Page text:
August 21, 2012
WSGC Newsletter for Educators
Washington NASA Space Grant Consortium's electronic newsletter for teachers provides curriculum ideas, Internet links and other resources to help you better meet the Washington EALRs and the National Science Education Standards.TABLE OF CONTENTS
-- HUMANS IN SPACE ART CONTEST (5-12)
-- BAG OF BONES (K-8)
-- LUNAR CONSTRUCTION GAME (4-12)
-- ASTRONOMY RESEARCH OPPORTUNITY (8-12+)
The 2012 Humans in Space Youth Art Competition invites students ages 10-18 to express their ideas about the future of human space exploration through visual, literary, musical or digital art.
Artwork submissions will be judged on creativity, skill and demonstration of meaning relevant to the question: “How will humans use science and technology to explore space, and what mysteries will we uncover?”
Winning art will be showcased at displays and multimedia performances worldwide from 2013 to 2014, as well as in an online gallery.
Submissions must be received by October 21, 2012. For more information, visit
Students test bone density using plastic snack bags, corn puff cereal and a heavy book. They apply the scientific method to determine degrees of bone loss and learn why healthy bones are important in space and on Earth.
To download this classroom activity, go to
Selene: A Lunar Construction Game lets students and teachers learn about basic geological processes on Earth and in the solar system while helping educational researchers study how and when people learn through educational video games.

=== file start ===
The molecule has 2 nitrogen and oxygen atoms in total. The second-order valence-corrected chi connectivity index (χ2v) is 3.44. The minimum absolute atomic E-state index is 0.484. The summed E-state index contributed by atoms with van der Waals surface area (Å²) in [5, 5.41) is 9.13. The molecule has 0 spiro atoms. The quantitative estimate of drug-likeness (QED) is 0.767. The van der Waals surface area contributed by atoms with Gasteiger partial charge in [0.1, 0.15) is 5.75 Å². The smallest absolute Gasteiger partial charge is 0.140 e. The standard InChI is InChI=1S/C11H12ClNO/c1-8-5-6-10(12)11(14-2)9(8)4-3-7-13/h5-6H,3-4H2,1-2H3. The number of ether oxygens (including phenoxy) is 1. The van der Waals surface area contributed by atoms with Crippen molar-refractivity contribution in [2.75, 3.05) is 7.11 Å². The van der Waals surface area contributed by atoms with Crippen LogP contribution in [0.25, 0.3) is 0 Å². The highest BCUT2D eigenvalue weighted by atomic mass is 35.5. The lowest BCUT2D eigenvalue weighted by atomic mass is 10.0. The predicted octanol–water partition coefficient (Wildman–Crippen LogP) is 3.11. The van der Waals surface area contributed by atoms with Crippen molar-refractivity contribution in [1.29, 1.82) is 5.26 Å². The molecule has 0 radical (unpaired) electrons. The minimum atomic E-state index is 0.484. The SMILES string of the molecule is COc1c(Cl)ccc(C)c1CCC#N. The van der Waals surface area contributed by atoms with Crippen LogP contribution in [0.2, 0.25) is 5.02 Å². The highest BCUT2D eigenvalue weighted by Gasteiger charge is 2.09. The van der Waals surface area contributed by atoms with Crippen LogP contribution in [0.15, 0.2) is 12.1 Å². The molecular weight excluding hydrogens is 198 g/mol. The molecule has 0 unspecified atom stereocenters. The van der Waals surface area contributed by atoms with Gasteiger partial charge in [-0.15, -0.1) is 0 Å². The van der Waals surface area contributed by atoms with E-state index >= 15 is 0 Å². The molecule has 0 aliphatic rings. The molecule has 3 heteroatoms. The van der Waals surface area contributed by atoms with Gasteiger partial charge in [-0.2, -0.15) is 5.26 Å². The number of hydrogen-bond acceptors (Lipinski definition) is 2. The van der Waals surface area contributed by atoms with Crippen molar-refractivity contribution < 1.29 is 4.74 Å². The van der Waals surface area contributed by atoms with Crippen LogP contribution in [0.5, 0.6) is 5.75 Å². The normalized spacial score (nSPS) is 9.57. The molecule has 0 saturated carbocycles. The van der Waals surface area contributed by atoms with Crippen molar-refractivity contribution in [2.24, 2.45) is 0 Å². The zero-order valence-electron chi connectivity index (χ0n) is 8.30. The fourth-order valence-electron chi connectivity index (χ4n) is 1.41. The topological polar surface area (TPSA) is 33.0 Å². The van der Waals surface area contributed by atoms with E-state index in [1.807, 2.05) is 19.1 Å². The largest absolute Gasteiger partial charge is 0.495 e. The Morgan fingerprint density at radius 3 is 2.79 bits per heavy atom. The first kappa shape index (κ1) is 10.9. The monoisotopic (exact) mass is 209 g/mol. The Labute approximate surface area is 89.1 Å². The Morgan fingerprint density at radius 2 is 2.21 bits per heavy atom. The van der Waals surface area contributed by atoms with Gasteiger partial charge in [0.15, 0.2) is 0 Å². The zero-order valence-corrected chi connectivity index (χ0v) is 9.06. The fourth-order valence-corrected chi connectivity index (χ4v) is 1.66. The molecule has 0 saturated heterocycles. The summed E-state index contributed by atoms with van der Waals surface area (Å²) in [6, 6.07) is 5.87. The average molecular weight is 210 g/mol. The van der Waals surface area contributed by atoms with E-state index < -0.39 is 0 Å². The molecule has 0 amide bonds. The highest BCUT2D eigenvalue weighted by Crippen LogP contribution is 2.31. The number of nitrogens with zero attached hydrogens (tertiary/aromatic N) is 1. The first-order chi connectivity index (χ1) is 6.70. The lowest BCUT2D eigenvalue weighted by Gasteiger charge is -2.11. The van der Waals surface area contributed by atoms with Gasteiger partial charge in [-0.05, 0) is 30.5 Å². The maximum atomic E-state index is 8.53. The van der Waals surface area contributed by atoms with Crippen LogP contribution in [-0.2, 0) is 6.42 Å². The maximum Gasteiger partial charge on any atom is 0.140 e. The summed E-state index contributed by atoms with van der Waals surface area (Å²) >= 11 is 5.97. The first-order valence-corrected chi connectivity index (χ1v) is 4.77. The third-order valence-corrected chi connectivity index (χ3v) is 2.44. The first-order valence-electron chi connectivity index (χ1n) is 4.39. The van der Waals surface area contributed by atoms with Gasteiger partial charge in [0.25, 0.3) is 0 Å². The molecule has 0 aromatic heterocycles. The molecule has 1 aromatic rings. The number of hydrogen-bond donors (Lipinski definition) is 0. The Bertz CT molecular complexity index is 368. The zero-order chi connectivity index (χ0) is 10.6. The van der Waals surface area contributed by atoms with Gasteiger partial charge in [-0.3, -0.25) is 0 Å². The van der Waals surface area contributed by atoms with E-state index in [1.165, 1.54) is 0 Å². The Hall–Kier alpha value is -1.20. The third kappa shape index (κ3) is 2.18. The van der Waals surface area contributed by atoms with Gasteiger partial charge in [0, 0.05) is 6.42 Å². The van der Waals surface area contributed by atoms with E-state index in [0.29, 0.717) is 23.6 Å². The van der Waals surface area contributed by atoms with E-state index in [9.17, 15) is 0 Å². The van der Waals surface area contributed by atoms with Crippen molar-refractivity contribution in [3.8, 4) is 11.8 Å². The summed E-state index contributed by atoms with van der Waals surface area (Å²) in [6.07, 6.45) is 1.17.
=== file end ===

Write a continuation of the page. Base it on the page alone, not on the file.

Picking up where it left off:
Named after the Greek lunar goddess, Selene challenges players to learn the major geologic processes scientists believe formed the modern Moon. Players create their own moon and then pepper it with impact craters and flood it with lava.
The game is open to ages 9 and up and can be played anytime, anyplace. Beginning this fall, a Spanish language version will be available. To learn more, visit
NASA/IPAC Teacher Archive Research Program (NITARP) is seeking educators to conduct authentic astronomical research. While the program has traditionally recruited high school teachers, eighth grade teachers and community college faculty have also participated.
The program matches small groups of educators with a professional astronomer who mentors them through a year-long original research project using NASA’s vast archives of data from space- and ground-based telescopes. Educators are required to leverage this experience by providing professional development for their colleagues in their local school districts. It also involves several trips for educator participants and their students to collaborate with scientists and present the research results, all of which are paid for by the program.
The application deadline is September 21, 2012. For more information, go to
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